His uncle was executed by the Republican Guard in the country because he was viewed as a threat, and even his father was forced to work in a prison camp. Hassan, born in the United States, avoided experiencing things like this himself, but they still hit home, making him appreciate what he has, while admiring those that came before him. They showed him by example that hard work makes anything possible.

“It’s definitely something in the blood,” Hassan said. “We have a lot of pride – we take pride in ourselves, in our heritage, and no matter what we do, whether it’s school, work or a professional sport like this, we’re going to give it every ounce of blood and dedication we have.”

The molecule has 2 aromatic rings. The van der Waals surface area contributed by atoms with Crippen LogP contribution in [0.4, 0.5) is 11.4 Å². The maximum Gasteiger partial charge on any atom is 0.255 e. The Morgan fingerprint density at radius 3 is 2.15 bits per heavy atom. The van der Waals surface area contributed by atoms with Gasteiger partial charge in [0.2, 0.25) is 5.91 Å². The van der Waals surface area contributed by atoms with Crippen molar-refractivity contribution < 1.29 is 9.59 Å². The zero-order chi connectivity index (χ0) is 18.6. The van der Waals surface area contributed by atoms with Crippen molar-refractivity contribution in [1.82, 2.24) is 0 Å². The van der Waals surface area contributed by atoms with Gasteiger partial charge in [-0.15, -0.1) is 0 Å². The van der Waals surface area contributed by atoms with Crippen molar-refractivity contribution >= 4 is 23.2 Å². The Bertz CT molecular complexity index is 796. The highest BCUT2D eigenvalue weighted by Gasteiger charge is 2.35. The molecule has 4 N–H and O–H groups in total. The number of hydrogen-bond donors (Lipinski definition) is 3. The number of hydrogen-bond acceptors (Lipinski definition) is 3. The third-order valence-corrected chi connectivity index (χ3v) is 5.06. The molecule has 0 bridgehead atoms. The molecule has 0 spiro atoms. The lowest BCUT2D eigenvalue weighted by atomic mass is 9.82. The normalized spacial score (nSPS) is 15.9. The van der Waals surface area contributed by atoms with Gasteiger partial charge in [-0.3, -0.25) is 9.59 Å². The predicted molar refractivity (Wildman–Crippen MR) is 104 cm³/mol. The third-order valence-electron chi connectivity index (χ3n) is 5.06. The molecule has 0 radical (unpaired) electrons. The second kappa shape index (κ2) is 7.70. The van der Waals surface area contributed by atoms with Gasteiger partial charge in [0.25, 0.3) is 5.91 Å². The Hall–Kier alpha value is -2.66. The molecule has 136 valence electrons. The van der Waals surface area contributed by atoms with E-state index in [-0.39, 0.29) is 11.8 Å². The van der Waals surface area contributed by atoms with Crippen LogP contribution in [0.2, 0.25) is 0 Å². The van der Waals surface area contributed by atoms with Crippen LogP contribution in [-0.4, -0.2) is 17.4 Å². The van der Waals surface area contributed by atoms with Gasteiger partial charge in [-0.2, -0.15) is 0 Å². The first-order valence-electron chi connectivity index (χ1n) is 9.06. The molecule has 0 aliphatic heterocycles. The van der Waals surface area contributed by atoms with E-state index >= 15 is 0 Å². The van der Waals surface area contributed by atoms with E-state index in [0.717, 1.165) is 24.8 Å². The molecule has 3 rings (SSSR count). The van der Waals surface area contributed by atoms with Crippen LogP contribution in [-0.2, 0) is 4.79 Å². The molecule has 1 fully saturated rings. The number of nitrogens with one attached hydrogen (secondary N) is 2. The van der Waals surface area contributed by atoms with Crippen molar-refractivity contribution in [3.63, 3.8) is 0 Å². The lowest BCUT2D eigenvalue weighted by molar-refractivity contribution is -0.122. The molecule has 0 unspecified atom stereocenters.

Hassan especially looks to his father, Redha, for inspiration.

“My grandpa, my father’s father, was illiterate, so my dad would go to the market, run the store, then after school he’d go back to the market,” Hassan recalls. “He became a doctor, did his residency at Johns Hopkins, and that just came from hard work. He’s self-made and that’s what I’ve taken from my family, that anything you want in life, you have to work hard. There are no excuses or shortcuts.”

So despite entering the TUF 21 competition with a fractured hand, one that had taken three and a half years from his career due to four breaks and three surgeries, he showed up willing to fight, even when he wasn’t able.

“I was just itching to go in there and prove my point,” the 32-year-old said. “I came into the show with a fractured hand, so I had to let that heal up a little bit, but once I got the green light, there wasn’t anyone that was going to tell me ‘Hayder, you’re not gonna fight.’ I’m always looking to prove something. And once I was healthy, I’m someone that believes that if you’re healthy, you need to fight and you need to fight as often as possible.”